Italy earthquake: Earthquake destroys buildings in Italy

Towns and villages in central Italy have been hit by an earthquake for the fourth time in three months.
 The 6.6-magnitude quake - Italy's strongest in decades - struck close to the region where nearly 300 people were killed by a quake in August.
This time no-one appears to have died, but about 20 people were injured.
The medieval basilica of St Benedict in Norcia, the town closest to the epicentre, was among buildings destroyed.
An evacuation of buildings in the region deemed vulnerable to seismic activity last week, following strong aftershocks from August's quake, may have saved lives.
Tremors from this latest earthquake were felt in the capital Rome, where the Metro system was shut down, and as far away as Venice in the north.
Pope Francis mentioned the quake in his Sunday blessing in Rome's St Peter's Square.
"I'm praying for the injured and the families who have suffered the most damage, as well as for rescue and first-aid workers," he said to loud applause.
The earthquakes have left the residents of Norcia anxious and shattered. Stefano and his family have slept in a camper van since the first quake in August - they decided it was too dangerous to sleep indoors. He's now looking to get his family out of here.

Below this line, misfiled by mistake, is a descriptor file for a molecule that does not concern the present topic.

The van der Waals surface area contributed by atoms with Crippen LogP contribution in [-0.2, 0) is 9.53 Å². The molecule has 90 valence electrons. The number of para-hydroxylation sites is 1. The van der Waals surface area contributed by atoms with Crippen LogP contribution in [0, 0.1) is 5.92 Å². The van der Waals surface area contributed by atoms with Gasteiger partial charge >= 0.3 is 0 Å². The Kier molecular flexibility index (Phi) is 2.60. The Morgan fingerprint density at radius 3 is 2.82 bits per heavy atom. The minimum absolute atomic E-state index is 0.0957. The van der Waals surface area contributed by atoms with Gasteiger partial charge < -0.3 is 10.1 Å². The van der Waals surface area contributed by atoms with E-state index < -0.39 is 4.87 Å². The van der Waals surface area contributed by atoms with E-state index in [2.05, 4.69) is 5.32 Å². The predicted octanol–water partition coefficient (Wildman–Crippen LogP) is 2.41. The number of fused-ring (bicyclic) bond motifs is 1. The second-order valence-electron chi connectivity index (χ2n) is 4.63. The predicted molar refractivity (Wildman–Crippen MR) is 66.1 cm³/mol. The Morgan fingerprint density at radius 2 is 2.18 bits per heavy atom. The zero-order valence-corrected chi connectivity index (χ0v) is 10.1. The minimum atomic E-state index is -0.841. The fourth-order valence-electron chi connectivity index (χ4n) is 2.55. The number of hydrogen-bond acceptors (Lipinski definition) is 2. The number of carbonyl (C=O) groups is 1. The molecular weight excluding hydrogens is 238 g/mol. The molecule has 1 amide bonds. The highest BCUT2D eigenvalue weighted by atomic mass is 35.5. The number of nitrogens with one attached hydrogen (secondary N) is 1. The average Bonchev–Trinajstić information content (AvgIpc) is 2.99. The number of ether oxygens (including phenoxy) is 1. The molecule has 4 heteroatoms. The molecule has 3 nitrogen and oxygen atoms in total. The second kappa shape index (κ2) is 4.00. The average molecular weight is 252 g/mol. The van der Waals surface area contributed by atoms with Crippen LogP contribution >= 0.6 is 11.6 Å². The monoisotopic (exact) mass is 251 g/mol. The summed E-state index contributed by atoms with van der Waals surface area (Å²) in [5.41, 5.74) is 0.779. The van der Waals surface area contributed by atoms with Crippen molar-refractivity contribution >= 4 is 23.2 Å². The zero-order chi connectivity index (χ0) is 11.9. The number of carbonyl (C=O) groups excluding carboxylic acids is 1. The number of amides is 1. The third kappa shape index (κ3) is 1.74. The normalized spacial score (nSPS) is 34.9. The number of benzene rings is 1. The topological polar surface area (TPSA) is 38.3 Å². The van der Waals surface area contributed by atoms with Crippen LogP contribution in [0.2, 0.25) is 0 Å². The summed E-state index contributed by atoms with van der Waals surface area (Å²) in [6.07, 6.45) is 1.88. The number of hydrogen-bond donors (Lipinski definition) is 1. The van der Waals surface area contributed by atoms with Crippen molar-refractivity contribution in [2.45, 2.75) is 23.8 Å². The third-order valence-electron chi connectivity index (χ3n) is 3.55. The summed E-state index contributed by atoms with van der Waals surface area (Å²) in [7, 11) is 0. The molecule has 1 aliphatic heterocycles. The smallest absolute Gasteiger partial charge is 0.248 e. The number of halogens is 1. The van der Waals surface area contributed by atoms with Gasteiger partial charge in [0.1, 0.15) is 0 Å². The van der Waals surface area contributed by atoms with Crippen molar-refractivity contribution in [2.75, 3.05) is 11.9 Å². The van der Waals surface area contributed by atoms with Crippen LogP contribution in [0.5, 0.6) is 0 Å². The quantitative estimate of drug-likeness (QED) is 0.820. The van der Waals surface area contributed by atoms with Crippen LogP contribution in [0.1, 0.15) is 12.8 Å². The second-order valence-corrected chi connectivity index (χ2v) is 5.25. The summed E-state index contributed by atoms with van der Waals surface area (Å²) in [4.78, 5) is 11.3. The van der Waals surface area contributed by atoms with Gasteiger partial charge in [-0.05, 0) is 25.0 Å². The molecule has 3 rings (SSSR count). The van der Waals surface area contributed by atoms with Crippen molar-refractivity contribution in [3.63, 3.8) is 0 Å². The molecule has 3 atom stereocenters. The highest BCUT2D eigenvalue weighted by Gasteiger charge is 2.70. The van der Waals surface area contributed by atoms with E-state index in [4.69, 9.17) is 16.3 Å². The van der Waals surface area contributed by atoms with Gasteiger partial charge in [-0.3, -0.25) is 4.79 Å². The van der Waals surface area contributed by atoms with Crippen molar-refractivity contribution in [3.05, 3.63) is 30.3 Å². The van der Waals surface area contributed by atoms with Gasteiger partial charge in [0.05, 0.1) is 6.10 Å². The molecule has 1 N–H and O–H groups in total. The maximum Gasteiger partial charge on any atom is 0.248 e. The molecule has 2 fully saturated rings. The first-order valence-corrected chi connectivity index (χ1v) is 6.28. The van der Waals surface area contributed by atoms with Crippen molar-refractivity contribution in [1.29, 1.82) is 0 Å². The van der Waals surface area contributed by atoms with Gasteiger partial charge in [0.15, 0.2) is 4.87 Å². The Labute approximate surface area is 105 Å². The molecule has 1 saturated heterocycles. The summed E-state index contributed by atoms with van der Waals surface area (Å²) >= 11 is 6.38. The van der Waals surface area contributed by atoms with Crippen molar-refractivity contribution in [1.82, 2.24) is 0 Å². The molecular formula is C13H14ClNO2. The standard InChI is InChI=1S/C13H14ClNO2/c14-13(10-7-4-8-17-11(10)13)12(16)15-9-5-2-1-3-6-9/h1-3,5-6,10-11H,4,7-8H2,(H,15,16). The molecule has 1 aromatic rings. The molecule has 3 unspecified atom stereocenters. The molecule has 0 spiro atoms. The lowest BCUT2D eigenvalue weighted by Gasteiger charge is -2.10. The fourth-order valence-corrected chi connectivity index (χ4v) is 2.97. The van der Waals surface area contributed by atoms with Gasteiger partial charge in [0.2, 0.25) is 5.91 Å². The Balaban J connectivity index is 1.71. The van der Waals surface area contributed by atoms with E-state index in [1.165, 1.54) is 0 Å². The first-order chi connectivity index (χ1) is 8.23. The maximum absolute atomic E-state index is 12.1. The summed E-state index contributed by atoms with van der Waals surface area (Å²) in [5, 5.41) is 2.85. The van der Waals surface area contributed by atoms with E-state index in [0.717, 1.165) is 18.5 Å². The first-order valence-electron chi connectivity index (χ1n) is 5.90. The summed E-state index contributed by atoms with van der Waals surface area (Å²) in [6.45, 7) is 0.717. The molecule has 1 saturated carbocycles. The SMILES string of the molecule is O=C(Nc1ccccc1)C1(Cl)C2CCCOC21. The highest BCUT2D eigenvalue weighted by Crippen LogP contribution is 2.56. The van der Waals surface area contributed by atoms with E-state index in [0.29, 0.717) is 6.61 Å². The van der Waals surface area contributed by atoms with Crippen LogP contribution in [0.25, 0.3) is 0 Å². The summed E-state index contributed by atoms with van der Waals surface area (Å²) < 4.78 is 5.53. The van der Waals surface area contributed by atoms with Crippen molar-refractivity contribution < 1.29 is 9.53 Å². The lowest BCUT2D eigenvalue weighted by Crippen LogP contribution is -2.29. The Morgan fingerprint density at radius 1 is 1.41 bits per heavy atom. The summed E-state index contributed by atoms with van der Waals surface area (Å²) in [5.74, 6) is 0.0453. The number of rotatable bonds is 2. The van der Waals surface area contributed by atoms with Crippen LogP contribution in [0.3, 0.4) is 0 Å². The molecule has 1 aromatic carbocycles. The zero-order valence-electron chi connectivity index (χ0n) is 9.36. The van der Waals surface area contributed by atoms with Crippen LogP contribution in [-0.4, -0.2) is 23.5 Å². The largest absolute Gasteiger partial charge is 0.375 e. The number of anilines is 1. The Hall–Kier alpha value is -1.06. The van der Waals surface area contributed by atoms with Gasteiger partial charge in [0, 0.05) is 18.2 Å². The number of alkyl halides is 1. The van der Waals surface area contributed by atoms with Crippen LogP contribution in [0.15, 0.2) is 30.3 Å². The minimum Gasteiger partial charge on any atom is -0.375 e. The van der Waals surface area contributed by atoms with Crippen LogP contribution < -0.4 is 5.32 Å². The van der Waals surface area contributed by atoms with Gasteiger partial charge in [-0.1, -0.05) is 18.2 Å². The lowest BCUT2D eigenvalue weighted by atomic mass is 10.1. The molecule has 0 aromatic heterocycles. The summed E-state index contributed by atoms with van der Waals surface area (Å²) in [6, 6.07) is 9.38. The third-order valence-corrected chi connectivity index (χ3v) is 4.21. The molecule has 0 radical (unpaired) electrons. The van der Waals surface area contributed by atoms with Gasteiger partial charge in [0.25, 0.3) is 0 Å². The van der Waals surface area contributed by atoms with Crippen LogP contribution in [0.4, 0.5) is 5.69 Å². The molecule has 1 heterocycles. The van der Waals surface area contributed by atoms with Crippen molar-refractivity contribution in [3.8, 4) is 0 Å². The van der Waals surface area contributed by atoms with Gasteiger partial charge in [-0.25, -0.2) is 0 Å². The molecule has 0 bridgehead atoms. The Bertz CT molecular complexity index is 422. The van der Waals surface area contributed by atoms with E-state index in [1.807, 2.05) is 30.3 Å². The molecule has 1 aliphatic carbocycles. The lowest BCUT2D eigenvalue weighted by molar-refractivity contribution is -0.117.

In the hour after I arrived, there were two sizeable aftershocks - which sent bits of masonry from the town's ancient walls to the ground. The aftershocks added to the tension felt by residents here.
An emergency HQ has been set up in a car park. Civil protection officials are assessing the damage.
Next to a petrol station, there is a group of people with their bags packed, ready to leave. They don't want to wait for another quake to hit.

Giuseppe Pezzanesi, mayor of Tolentino in the neighbouring Marche region, said the small town had "suffered our blackest day yet".
"The damage is irreparable. There are thousands of people in the streets, terrified, crying. Let's hope that is an end to it, the people are on their knees psychologically."
The towns of Castelsantangelo and Preci have also suffered considerable damage, but were mainly abandoned after last week's quakes, of magnitude 5.5 and 6.1.
Castelsantangelo's mayor, quoted by La Stampa newspaper, said there were no casualties at all in the town as "everyone had already left".
The mayors of the villages of Ussita and Arquata said many buildings had collapsed there too.
A woman on a wheelchair is carried away by rescuers in Norcia, central Italy 
Fire engine passes near cracks on the road outside the center of Norcia
Italy earthquake: Earthquake destroys buildings in Italy Italy earthquake: Earthquake destroys buildings in Italy Reviewed by True NewsBlog on Sunday, October 30, 2016 Rating: 5

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